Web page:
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AUSTRALIAN NATIVES II BHT225

Duration (approx) 100 hours
Qualification Statement of Attainment

Learn to identify and grow Australian Wildflowers and Shrubs. 

Be surprised how many of these stunning and unique plants can be cultivated successfully as far afield as the UK, the Middle East and North America.

While this course is designed to follow on from Australian Natives I, it can be taken by itself if your focus is on smaller growing natives (eg. wildflowers, clumping plants, etc).

 

 

 

 

 

Courses can be started anytime from anywhere in the world!

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Learn more about Australian Native plants - soft wooded and hard wooded.

This course deals with both woody (hard wooded) and herbaceous (soft wooded), low growing Australian Native Plants, which bear showy wildflowers.
  • Learn about Australia's beautiful wildflowers including cultivation and commercial applications.
  • Develop your ability to identify, select, cultivate and explain commercial applications for appropriate varieties of low growing Australian native flowering plants in a variety of situations.

 

Comment from one of our Australian Natives II students:
"The plant recognition assignments were challenging and a great help for the future" D. Sydenham

 

CONTENT

There are 8 lessons as outlined below:‑

1. Introduction

  • scope and nature of wildflowers
  • review of the system of plant identification
  • general characteristics of the group
  • information contacts (ie: nurseries, seed, clubs, etc.)

2. Growing Conditions

  • Planting
  • staking
  • mulching
  • watering
  • pest & disease
  • feeding
  • pruning
  • propagation
  • protection from wind, salt air, environmental zones, etc.

3. The Heaths and similar plants

  • Myrtaceae family and other small natives
  • Thryptomene
  • Bauera
  • Astartea
  • Grevilleas
  • Telopea
  • Leptospermum, etc.

4. The Daisy Family

  • Helichrysum, Bracteantha, Helipterum
  • Celmisia
  • Brachyscome
  • Olearia, etc.

5. The Legumes

  • Fabaceae
  • Mimosaceae
  • Caesalpinaceae
  • Kennedya
  • Pultenaea
  • Acacia, etc.

6. Other common groups

  • Boronia 
  • Crowea 
  • Clematis
  • Viola, etc.

7. The Monocots

  • Grasses 
  • native irises 
  • Anigozanthus 
  • Xanthorrhea, etc.

8. Commercial Applications

 

Aims

  • Distinguish between different types of native wildflowers.
  • Determine reliable information about the identification and culture of Australian wildflowers.
  • Specify general cultural practices, including propagation, for different families of Australian native wildflowers.
  • Explain the characteristics, including identification and culture, of heath like native wildflowers; with reference to both proteaceous and myrtaceous plants.
  • Explain the characteristics, including their identification, culture and use, of wildflowers in the Asteraceae (ie. Daisy) family.
  • Explain the characteristics, including identification, culture and use, of different legume wildflower genera.
  • Explain the characteristics, including identification, culture and use, of different Australian native monocotyledons (ie. narrow-leaved plants).
  • Prepare a planting design featuring Australian wildflowers.
  • Develop a cut flower production plan, for a selected Australian wildflower.

 

 

Examples of Tasks in the Course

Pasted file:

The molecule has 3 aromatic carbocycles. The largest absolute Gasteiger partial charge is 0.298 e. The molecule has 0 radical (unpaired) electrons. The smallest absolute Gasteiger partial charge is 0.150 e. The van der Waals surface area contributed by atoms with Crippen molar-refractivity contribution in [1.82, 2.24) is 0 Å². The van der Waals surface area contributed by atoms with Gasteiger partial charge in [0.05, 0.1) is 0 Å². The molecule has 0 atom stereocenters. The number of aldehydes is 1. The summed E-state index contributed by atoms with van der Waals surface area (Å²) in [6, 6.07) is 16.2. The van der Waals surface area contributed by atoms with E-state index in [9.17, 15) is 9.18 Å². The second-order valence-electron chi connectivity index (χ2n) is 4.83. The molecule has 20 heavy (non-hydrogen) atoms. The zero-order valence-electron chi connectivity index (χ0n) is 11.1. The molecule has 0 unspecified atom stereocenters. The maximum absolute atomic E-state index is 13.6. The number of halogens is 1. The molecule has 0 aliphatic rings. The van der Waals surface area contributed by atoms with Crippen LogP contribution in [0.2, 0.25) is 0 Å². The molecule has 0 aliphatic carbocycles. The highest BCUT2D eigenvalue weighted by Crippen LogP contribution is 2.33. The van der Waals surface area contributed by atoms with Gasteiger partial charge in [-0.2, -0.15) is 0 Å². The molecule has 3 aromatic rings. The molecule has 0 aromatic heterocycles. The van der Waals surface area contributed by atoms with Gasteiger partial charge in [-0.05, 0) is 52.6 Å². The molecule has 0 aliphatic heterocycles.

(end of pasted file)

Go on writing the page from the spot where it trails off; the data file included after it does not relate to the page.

• Distinguish, using illustrations and minimum but adequate comments, between twenty different plant families within which Australian native wildflowers are commonly found, including the following: Asteraceae, Caesalpiniaceae, Dilleniaceae, Epacridaceae, Ericaceae, Fabaceae, Poaceae, Haemodoraceae, Iridaceae, Lamiaceae, Liliaceae, Mimosaceae, Myrtaceae, Orchidaceae, Proteaceae, Rutaceae and Thymelaceae.
  • Prepare a collection of fifty pressed wildflower specimens (or illustrations), not collected elsewhere with information included on culture and use.
  • Compile a resource file of sources of information on native wildflowers.
  • Develop criteria for distinguishing the accuracy of information, relating to native wildflowers.
  • Determine four reliable sources, of accurately named Australian plant material, including both seed and plants.
  • Develop a procedure for researching cultural information on an unfamiliar species of Australian wildflower, listing specific information sources in order of importance.
  • Explain two different ways to plant each of three, different specified wildflower plants
  • Compare the use of four different types of mulch, around specified wildflowers.
  • Explain appropriate techniques for watering Australian wildflowers, in a specified garden.
  • Compare the pruning of two specified wildflowers, from two different taxonomic families.
  • Explain why three different Australian wildflower plants have different preferences in soils.
  • Compare the use of five different types of fertiliser on Australian wildflower plants.
  • Propagate wildflower plants using four different techniques (eg. Seed, Cuttings).
  • Identify pests and diseases afflicting at least three different Australian wildflowers.
  • Discuss the culture of fifteen different Australian wildflower plants.
  • Distinguish, using illustrations and minimum but adequate comments, between genera which include heath-like native plants, including:
    • Epacris        
    • Micromyrtus
    • Thryptomene
    • Verticordia
    • Grevillea
    • Isopogon
    • Melaleuca
    • Pimelia.
  • Prepare a poster size chart which compares the characteristics, including:
    • Appearance  
    • Propagation
    • Lifespan
    • Soil requirements
    • Environmental requirements
    • Pests & diseases
  • Special cultural techniques of various different genera of heath-like wildflowers.
  • Describe the unique characteristics of different genera of wildflowers
  • Dissect, draw and label the parts of a daisy flower, including:
    • Ligule
    • Stigma
    • Style
    • Anther
    • Corolla tube
    • Pappus
    • Ovary